You might not know it looking at me now — I haven’t played a game in many years — but I used to be a huge fan of Pokemon. When I was younger, I collected all of the cards, and I do mean all of them, before losing them in a robbery. I also watched the anime, and for years I continued to play the video games up until FireRed. I might have lost interest, but the series was a big part of my childhood, as it was for many people that grew up during the height of its popularity.
Now I’m a big fan of Undead Labs, who you might recognize as the developer of one of the games on my list of horror picks last year, State of Decay. So when I heard that Undead Labs were making a game about catching monsters to battle with, I was interested. That game is called Moonrise, and until recently, it was only available as a mobile title. As of last month, the game is available for PC through Steam’s Early Access program. I had to check it out.
When you start in Moonrise, you get to create your character and pick your starting monster, which are called Solari. It sounds reminiscent of Pokemon, and indeed, it is. Just like in the Pokemon games, you have three monsters to choose from each with their own element. I opted for the fire element, for no other reason than I liked the look of it. After all, there isn’t much of a difference early on in the game.
The character creation is a bit limited, but since it’s in Early Access, there might be other options later on. As a result, you might see a lot of players with the same look, at least early on. I haven’t played enough of the game to find out if there are other options, but since the gameplay focuses on the Solari you collect, I don’t think it matters a great deal. Once you finish up with creating your character and picking your Solari, you’re put into a tutorial.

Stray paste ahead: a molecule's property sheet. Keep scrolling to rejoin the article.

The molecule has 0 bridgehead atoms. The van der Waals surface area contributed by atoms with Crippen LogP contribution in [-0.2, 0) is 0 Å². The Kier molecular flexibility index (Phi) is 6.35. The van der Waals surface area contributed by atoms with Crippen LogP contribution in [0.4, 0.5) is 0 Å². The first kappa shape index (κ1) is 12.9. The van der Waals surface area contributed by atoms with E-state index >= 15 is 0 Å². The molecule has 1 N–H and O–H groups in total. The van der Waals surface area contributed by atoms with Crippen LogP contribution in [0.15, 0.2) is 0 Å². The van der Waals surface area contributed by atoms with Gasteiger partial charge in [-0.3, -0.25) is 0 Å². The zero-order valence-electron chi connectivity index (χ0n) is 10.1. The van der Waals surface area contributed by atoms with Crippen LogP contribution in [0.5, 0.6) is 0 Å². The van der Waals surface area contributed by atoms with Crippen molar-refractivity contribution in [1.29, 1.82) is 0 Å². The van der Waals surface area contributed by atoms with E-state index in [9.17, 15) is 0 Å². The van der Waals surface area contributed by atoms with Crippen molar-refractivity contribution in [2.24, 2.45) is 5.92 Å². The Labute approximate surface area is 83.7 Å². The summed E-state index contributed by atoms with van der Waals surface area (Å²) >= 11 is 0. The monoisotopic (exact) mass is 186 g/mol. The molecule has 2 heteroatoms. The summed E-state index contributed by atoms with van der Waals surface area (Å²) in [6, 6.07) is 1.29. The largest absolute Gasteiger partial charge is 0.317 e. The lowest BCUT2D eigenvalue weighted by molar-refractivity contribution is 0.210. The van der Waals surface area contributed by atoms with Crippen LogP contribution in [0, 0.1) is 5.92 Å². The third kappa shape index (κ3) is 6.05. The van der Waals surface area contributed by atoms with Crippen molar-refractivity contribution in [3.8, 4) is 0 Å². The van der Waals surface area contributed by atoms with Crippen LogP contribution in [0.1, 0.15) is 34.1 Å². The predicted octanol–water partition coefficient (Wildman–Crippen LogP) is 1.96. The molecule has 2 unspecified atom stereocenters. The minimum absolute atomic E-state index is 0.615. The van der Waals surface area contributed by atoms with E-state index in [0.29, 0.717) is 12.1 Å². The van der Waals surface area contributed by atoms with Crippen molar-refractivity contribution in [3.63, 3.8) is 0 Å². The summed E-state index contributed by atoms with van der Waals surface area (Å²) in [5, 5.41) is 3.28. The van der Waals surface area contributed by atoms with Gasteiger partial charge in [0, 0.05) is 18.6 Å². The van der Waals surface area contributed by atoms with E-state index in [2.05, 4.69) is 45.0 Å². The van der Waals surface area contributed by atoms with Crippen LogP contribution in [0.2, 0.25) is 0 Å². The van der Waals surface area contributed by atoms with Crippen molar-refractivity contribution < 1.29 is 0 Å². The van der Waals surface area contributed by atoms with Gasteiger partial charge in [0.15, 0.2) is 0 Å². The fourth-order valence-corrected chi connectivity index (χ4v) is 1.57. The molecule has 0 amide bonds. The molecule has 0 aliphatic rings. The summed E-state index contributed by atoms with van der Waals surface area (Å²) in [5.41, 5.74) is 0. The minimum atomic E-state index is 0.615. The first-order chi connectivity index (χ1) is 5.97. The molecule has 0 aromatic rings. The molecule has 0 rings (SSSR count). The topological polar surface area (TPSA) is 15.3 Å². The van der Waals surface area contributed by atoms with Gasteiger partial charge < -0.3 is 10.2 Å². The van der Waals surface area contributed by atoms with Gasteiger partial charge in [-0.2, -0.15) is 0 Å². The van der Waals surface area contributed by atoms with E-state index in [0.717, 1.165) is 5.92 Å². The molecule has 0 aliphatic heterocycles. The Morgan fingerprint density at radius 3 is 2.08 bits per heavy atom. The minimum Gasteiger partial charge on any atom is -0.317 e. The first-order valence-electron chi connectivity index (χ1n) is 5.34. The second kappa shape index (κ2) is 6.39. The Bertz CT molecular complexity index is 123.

This is where you start to get to know the basic mechanics of the game, and as you might imagine, it’s not particularly complex. You use your Solari to fight other Solari and sometimes battle other Wardens, which are basically trainers for all intents and purposes. Each of your Solari have different abilities, and so too do you as a Warden. As a Warden you have the ability to cast spells, which comes in handy during battles. You start with an elemental spell at the beginning, but you can eventually unlock other spells as well.
Once you get out into the world, the tutorial continues as a story. Throughout the game you’re given quests, of which there are two main varieties. You can do daily quests, which are optional and give you a reward, or you can follow the story quests which will guide you through the game and familiarize you with the mechanics further. The latter is necessary in order to unlock new areas, so you will find yourself doing that more often to progress.
Of course, the most important thing is how the battle and capture system works. Unfortunately, because it’s a mobile port and has only recently been released on the PC, it’s not particularly good. The system at its core works well, but the one mistake that seems to have been made so far is that at present a lot of the mobile functionality remains intact. When you’re porting something to the PC, one of the main priorities should be to ensure that your game makes proper use of the keyboard.